3. I completely agree with your assessment Jason.

    This was a continuation of the improvement shown recently. Would the team have got a point against Exeter three weeks ago when they were at a low ebb against Newport and Barrow?
    I do not think so.
    Confidence was so very brittle.
    We got easy victories against Southend and Tonbridge as we should have done but it was important to take the confidence and momentum into a game against tougher opposition.
    Confidence is such an important part of the game.

    We have a way to go and as stated above big players to come back.
    We still have this annoying habit of making crucial mistakes at the back which usually end up in conceding goals as they did twice today.
    Reduce that tendency and it will go a long way to boosting confidence even more and offer a chance to gain momentum.

    I believe SM should review the captaincy as I personally think that responsibility should go to a midfield general, a Gary Jones type player but at present we do not have such a player.

    But there has been a lot in this game to give me encouragement that we are taking small steps towards a SM engineered improvement. Get to the window and add the right kind of players and we might be knocking on the door to the play offs, but if at the end of the season we have shown continued advancement (and cut out the mistakes) we might well have done enough for SM to earn another contract and have a right go next season.

    At 1-2 down today I would have taken a point, and at the seasons end I would take the above scenario.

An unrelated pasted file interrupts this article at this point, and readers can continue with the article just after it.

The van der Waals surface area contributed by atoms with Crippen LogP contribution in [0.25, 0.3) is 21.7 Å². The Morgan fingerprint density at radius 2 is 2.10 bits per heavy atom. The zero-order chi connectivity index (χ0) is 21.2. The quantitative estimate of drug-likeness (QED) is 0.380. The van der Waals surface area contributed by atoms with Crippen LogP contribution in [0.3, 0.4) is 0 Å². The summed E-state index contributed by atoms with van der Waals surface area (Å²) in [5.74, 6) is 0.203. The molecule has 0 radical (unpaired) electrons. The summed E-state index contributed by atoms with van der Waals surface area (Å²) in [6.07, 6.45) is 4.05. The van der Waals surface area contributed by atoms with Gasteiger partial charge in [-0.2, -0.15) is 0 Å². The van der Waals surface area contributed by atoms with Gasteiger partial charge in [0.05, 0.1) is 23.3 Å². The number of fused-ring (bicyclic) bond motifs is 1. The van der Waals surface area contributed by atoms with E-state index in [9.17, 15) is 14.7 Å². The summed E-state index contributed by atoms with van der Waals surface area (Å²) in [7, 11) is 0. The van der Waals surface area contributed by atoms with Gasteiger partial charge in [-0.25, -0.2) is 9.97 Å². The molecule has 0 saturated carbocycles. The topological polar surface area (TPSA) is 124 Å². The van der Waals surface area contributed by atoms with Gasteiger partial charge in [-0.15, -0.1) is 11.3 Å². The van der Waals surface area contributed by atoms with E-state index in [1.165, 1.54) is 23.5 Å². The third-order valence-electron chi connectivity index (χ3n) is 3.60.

4. How this season goes it’s all the recruitment in January no more kids we need Quality and experience in my view a centre half plus a target man that can score and hold the ball up ,and pace on the wings and a midfielder that can tackle if we get most of them we will make the playoffs if we can get these within the salary cap I don’t know, the players should have come in pre season , today the game could have been out of sight if Exeter had there shooting boots on ,defensively we are a shambles ,going forward we look good but same players don’t want to work off the ball leaving gaps for teams to exploit i.e. players don’t track back and our defence back off allowing teams to run in and shoot or easily find a player unmarked in our area.

    • Strange how this gets the thumbs down going but in essence is actually pretty accurate. The gist of the post talking about this season goes and in my eyes January is pivotal if the club is looking at a successful campaign, two or three players in the right positions could swing it in our favour.
      Yes, a point against a decent side is a small step in the right direction but again i agree with the original post that Exeter should have been out of sight had they taken their chances.
      A commanding centre half who can dominate the box and a decent striker could make all the difference.

      • Al some of the reply’s I’ve read seen to have been watching the game through rose tainted glasses ,can you imagine Roy Keen giving a summary on yesterday’s game ,with a reliance on the younger players coming through,it makes me wonder have we gone back to when Rupp was here and putting in kids and selling them on and that’s why we did not the experience Players we need in January.